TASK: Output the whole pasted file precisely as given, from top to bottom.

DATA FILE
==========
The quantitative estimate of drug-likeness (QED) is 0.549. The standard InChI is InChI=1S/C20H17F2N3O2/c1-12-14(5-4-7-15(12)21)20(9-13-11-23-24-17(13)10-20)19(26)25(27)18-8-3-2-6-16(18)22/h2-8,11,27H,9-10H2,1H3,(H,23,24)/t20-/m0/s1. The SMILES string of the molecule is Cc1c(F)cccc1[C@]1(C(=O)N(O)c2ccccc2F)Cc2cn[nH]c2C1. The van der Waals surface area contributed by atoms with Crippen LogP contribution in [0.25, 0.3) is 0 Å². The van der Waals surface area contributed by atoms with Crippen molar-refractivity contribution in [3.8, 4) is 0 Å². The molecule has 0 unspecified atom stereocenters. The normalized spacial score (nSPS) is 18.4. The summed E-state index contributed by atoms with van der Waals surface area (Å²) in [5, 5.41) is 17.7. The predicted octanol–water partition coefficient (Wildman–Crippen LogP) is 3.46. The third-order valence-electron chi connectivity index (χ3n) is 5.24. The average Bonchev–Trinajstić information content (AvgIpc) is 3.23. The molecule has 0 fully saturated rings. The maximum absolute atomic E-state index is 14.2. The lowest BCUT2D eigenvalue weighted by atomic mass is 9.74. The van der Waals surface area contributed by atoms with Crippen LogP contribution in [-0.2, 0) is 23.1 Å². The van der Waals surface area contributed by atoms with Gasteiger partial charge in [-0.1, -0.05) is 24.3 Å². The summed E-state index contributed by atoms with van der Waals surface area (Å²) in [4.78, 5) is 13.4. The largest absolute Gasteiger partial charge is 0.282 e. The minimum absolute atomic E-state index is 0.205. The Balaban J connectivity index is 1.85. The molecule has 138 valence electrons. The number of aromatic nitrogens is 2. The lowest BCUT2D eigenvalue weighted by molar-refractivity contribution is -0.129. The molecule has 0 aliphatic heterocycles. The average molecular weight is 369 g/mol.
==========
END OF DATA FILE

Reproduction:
The quantitative estimate of drug-likeness (QED) is 0.549. The standard InChI is InChI=1S/C20H17F2N3O2/c1-12-14(5-4-7-15(12)21)20(9-13-11-23-24-17(13)10-20)19(26)25(27)18-8-3-2-6-16(18)22/h2-8,11,27H,9-10H2,1H3,(H,23,24)/t20-/m0/s1. The SMILES string of the molecule is Cc1c(F)cccc1[C@]1(C(=O)N(O)c2ccccc2F)Cc2cn[nH]c2C1. The van der Waals surface area contributed by atoms with Crippen LogP contribution in [0.25, 0.3) is 0 Å². The van der Waals surface area contributed by atoms with Crippen molar-refractivity contribution in [3.8, 4) is 0 Å². The molecule has 0 unspecified atom stereocenters. The normalized spacial score (nSPS) is 18.4. The summed E-state index contributed by atoms with van der Waals surface area (Å²) in [5, 5.41) is 17.7. The predicted octanol–water partition coefficient (Wildman–Crippen LogP) is 3.46. The third-order valence-electron chi connectivity index (χ3n) is 5.24. The average Bonchev–Trinajstić information content (AvgIpc) is 3.23. The molecule has 0 fully saturated rings. The maximum absolute atomic E-state index is 14.2. The lowest BCUT2D eigenvalue weighted by atomic mass is 9.74. The van der Waals surface area contributed by atoms with Crippen LogP contribution in [-0.2, 0) is 23.1 Å². The van der Waals surface area contributed by atoms with Gasteiger partial charge in [-0.1, -0.05) is 24.3 Å². The summed E-state index contributed by atoms with van der Waals surface area (Å²) in [4.78, 5) is 13.4. The largest absolute Gasteiger partial charge is 0.282 e. The minimum absolute atomic E-state index is 0.205. The Balaban J connectivity index is 1.85. The molecule has 138 valence electrons. The number of aromatic nitrogens is 2. The lowest BCUT2D eigenvalue weighted by molar-refractivity contribution is -0.129. The molecule has 0 aliphatic heterocycles. The average molecular weight is 369 g/mol.